8
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This is a programming challenge I submitted as part of a job interview, which I failed because it lacked "maintainability" and "patterns and best industry practices", so I guess we could all learn something from my mistakes.

The challenge was to write a program that, given a list of programming languages, it'd return a list of result counts in various search engines, a winner on each engine, and a total winner:

C:\> searchfight.exe .net java
.net: Google: 4450000000 MSN Search: 12354420
java: Google: 966000000 MSN Search: 94381485
Google winner: .net
MSN Search winner: java
Total winner: .net

I was not allowed to use any external libraries, so no HtmlAgilityPack or stuff like that. I will only post what I consider the most relevant sections of the code to keep it short, but I also just uploaded the whole project to GitHub.

So here is my Main function:

static void Main(string[] args)
{
    try
    {
        Run(args);
    }
    catch (Exception ex)
    {
        Console.WriteLine();
        Console.WriteLine("An unexpected exception has occurred: " + Environment.NewLine + ex.ToString());
    }
}

Here is Run:

private static void Run(string[] args)
{
    try
    {
        if (args.Length == 0)
            throw new ConfigurationException("Expected at least one argument.");

        var runners = ReadConfiguration().SearchRunners.Where(runner => !runner.Disabled).ToList();
        var results = CollectResults(args, runners).Result;

        Console.WriteLine();

        ConsoleHelpers.PrintAsTable(results.Languages, results.Runners, results.Counts, "{0:n0}"); // Using 'ConsoleHelpers.PrintAsList' will print as a list instead.

        Console.WriteLine();

        ConsoleHelpers.PrintAsTable(
            new[] { "Winner" },
            results.Winners.Select(winner => winner.Key).ToList(),
            new[] { results.Winners.Select(w => w.Value).ToList() }.ToRectangularArray()
        );

        Console.WriteLine();

        Console.WriteLine("Total winner: {0}", results.Winner);
    }
    catch (ConfigurationException ex)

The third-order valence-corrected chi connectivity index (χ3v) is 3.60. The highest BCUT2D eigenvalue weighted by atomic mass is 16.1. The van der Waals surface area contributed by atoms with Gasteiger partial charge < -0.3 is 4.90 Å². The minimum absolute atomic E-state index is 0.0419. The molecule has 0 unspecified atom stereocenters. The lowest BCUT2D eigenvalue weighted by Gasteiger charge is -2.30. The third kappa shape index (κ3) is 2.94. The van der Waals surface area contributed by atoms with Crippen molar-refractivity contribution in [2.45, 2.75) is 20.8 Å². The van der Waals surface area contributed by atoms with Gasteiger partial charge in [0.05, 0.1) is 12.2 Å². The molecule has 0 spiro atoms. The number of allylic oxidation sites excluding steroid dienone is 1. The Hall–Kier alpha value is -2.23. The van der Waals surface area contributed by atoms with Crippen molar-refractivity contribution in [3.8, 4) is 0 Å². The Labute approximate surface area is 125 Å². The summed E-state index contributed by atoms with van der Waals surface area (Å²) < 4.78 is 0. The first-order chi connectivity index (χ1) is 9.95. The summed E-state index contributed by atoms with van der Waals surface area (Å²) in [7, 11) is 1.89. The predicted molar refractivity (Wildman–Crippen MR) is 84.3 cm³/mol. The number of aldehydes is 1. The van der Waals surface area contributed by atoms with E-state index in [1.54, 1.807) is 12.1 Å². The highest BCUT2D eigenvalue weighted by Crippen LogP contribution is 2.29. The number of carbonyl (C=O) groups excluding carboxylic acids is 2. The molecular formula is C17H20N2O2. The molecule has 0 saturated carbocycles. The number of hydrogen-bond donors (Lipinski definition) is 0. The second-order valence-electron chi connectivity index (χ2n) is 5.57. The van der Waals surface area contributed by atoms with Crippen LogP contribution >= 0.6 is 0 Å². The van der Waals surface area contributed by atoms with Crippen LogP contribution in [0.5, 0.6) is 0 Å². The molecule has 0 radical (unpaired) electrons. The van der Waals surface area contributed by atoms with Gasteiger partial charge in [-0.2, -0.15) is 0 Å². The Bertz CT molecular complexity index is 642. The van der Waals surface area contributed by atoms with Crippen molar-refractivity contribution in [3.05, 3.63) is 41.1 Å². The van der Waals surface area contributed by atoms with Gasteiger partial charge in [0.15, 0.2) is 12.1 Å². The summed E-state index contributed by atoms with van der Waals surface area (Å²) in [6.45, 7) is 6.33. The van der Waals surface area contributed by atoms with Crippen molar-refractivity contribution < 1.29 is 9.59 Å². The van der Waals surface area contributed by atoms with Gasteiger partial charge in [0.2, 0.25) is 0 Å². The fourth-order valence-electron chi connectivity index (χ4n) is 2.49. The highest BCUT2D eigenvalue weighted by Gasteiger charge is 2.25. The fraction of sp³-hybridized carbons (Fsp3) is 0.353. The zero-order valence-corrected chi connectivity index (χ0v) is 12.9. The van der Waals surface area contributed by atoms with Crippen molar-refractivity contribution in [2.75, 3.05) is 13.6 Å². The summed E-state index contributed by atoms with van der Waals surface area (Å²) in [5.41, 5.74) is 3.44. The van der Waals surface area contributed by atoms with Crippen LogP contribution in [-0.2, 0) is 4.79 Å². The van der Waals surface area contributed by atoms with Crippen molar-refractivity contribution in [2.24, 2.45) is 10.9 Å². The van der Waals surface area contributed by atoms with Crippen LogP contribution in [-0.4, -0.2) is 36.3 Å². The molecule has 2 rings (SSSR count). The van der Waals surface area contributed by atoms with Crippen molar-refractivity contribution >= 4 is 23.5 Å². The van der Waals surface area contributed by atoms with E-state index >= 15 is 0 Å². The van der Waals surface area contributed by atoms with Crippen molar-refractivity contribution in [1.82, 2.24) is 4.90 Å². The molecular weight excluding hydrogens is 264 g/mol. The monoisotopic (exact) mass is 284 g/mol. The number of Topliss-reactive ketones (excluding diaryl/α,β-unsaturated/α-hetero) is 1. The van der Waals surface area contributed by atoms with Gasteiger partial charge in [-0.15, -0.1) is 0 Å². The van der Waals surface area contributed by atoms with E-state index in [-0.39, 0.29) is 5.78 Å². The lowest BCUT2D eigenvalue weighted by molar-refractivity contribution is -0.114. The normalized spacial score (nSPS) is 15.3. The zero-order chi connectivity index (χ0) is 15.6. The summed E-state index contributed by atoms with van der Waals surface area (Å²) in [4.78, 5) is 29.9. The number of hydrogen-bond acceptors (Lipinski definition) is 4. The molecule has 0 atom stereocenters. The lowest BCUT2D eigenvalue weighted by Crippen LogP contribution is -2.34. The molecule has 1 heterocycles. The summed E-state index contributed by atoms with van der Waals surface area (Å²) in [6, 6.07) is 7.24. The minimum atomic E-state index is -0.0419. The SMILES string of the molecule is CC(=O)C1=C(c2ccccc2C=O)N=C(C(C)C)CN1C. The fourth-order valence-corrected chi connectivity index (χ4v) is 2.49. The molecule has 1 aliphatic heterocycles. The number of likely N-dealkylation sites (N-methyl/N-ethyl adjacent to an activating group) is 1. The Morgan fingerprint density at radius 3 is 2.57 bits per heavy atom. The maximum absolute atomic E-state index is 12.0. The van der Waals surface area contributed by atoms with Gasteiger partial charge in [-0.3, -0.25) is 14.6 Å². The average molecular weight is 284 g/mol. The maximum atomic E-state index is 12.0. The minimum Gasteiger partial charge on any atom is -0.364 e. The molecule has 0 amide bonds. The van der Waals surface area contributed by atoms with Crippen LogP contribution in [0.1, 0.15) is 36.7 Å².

{
        Console.WriteLine();
        Console.WriteLine(ex.Message);
    }
    catch (AggregateException ex)
    {
        ex.Handle(e =>
        {
            var searchException = e as SearchException;

            if (searchException != null)
            {
                Console.WriteLine();
                Console.WriteLine(string.Format("Runner '{0}' failed. {1}", searchException.Runner, searchException.Message));
                return true;
            }
            else
                return false;
        });
    }
}

PrintAsTable, which has this signature:

public static void PrintAsTable<T>(IReadOnlyList<string> rowHeaders, IReadOnlyList<string> colHeaders, T[,] values, string formatString = "{0}")

just prints the table to the console. Here is how the output would look like:

     | bing       | google      | stackoverflow | bingScrape | googleScrape
.net | 50,200,000 | 867,000,000 | 221,181       | 50,700,000 | 7,180,000,000
java | 41,800,000 | 47,600,000  | 963,553       | 41,700,000 | 407,000,000

       | bing | google | stackoverflow | bingScrape | googleScrape
Winner | .net | .net   | java          | .net       | .net

Total winner: .net

I did give them an option to print exactly as the original output by using PrintAsList instead of PrintAsTable.

The ReadConfiguration static method deserializes a Configuration class from an XML which is included with the project. Here is the Configuration class:

public class Configuration
{
    [XmlArrayItem("SearchRunner")]
    public List<SerializableSearchRunner> SearchRunners { get; set; }
}

The point of this class is to be serializable, so that an end user could add, remove or modify search engines by editing the XML, which is read at run time. Here is SerializableSearchRunner:

[XmlInclude(typeof(WebClientSearchRunner))]
public abstract class SerializableSearchRunner : ISearchRunner
{
    [XmlAttribute]
    public string Name { get; set; }

    [XmlAttribute]
    [DefaultValue(false)]
    public bool Disabled { get; set; }

    public abstract Task<long> Run(string query);
}

And here is ISearchRunner:

public interface ISearchRunner
{
    string Name { get; }
    bool Disabled { get; }
    Task<long> Run(string query);
}

This represents a search engine. Run is the function that takes a query string (a programming language name) and returns a long that contains the result count. So far, the only actual search runner is WebClientSearchRunner: